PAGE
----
House committee says health minister, advisor sealed controversial Omni dealAdvisor had no legal authority to negotiate the deal, prices were too high, says preliminary report.
Minister for Health Bhanubhakta Dhakal decided to award a controversial medical equipment procurement contract to a private company upon the advice of his chief advisor Dr Khem Karki, a parliamentary committee investigating the deal said in its preliminary report.
The report by members of the Public Accounts Committee (PAC) who studied official documents related to the case states that Karki didn’t have the legal authority to recommend Omni Group to procure medical equipment from China. It also says that due process wasn’t followed in the procurement and equipment and medicines were bought at rates higher than that of the market.
“An advisor to the minister doesn’t have legal authority [to recommend procurement deals]. But he was authorised to negotiate the procurement,” said Bharat Kumar Shah, chairperson of the Public Accounts Committee.
The government on March 25 had assigned Omni Business Corporate International to purchase medical equipment from China after the first cases of coronavirus were reported in the country. Omni brought in its first cache of supplies on March 29, but the Health Service Department cancelled the agreement on April 1 after the deal courted controversy.
By going through the documents provided by officials involved in the procurement, the committee pointed out a number of weaknesses in the deal.
“For example, due process was not followed and equipment and medicines were purchased at rates higher than that of the market. We need to study the details of the deal properly,” Shah told the Post adding that the committee hasn’t prepared its final report yet.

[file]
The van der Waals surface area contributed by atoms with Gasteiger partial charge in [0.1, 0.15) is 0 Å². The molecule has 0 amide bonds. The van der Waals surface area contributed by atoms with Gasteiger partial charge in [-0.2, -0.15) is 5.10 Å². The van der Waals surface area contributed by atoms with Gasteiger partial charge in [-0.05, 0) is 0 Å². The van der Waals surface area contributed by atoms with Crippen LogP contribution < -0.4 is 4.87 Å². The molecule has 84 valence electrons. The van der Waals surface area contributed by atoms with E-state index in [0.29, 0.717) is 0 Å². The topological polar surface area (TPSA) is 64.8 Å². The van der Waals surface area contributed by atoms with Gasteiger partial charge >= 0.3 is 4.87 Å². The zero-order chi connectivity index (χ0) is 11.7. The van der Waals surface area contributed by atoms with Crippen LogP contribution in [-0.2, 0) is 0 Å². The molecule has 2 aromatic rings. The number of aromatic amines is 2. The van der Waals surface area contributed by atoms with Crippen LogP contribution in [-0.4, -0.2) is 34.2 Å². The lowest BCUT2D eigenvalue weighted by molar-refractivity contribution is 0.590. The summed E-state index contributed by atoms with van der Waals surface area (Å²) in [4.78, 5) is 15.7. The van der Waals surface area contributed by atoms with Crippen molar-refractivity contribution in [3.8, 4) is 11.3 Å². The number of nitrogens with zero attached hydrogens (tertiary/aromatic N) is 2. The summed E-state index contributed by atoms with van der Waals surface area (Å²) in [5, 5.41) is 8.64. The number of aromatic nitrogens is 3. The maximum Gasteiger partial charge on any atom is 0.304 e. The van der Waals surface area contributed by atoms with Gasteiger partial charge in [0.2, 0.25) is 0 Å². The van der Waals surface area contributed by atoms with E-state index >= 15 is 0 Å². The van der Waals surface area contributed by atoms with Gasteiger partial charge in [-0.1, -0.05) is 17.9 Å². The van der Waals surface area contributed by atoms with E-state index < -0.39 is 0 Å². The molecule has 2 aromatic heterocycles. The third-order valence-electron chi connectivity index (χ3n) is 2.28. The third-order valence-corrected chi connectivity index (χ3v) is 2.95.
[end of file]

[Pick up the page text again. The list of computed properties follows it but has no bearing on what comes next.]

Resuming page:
According to the preliminary report, the Ministry of Health, after discussing with potential suppliers, formed a team led by Karki to negotiate a deal with potential suppliers.
Six companies submitted their quotations for the procurement and after negotiations were held, Karki’s panel recommended Omni for the deal. The decision was approved by the health minister, and necessary documents were sent to Omni and its bank the same night.
The report also pointed out that the deal was awarded to Omni even when it had no experience of importing medical goods; it didn’t even have documents to show it was tax compliant.
The Ministry of Health is yet to furnish the reason why an advisor, who is nominated by the minister, was involved in the procurement process while a statutory evaluation committee that was supposed to do the job was not consulted.
However, Karki claimed that he was only involved in negotiations after Omni had been selected for the job. “I was there just to lower the price of the medical supplies and I had managed to do so by 0.5 percent,” said Karki. “If it was a crime to do that, I'm ready to be punished. ”
According to the report, Omni bought N95 masks at Rs 828.67 per piece though the market rate was only Rs 462.50. It also bought thermometers (non-contact) at Rs 7,500, but the market rate was only Rs 4,000 until a month earlier.
The parliamentary committee has invited the director general of the Department of Health Service and the secretary of the health ministry to discuss issues related to the deal on Monday.
Dr Rojnath Pande, secretary of the House committee also involved in preparing the draft report for the lawmakers, said, “The report shows that authority has been abused in the case,” said, secretary of the committee. “It depends on how the committee will take the issue ahead. It could either be investigated further or forwarded to the anti-graft body.”
Health secretary Yadav Koirala and director general of Department of Health Services Mahendra Shrestha have already been transferred from their work stations.